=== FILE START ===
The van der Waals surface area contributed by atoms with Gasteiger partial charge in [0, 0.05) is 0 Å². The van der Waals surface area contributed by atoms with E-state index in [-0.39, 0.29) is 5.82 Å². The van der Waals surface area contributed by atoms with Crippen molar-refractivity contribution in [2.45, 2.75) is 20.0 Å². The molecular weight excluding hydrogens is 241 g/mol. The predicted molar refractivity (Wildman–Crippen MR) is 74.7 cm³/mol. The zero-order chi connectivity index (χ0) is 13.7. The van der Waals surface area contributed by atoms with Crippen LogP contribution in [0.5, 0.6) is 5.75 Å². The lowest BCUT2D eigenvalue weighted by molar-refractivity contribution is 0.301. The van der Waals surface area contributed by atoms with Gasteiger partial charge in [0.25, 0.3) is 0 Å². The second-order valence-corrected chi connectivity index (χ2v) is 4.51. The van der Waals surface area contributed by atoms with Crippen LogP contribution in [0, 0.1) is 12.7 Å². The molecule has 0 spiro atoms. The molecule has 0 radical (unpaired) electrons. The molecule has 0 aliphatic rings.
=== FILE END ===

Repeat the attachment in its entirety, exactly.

The van der Waals surface area contributed by atoms with Gasteiger partial charge in [0, 0.05) is 0 Å². The van der Waals surface area contributed by atoms with E-state index in [-0.39, 0.29) is 5.82 Å². The van der Waals surface area contributed by atoms with Crippen molar-refractivity contribution in [2.45, 2.75) is 20.0 Å². The molecular weight excluding hydrogens is 241 g/mol. The predicted molar refractivity (Wildman–Crippen MR) is 74.7 cm³/mol. The zero-order chi connectivity index (χ0) is 13.7. The van der Waals surface area contributed by atoms with Crippen LogP contribution in [0.5, 0.6) is 5.75 Å². The lowest BCUT2D eigenvalue weighted by molar-refractivity contribution is 0.301. The van der Waals surface area contributed by atoms with Gasteiger partial charge in [0.25, 0.3) is 0 Å². The second-order valence-corrected chi connectivity index (χ2v) is 4.51. The van der Waals surface area contributed by atoms with Crippen LogP contribution in [0, 0.1) is 12.7 Å². The molecule has 0 spiro atoms. The molecule has 0 radical (unpaired) electrons. The molecule has 0 aliphatic rings.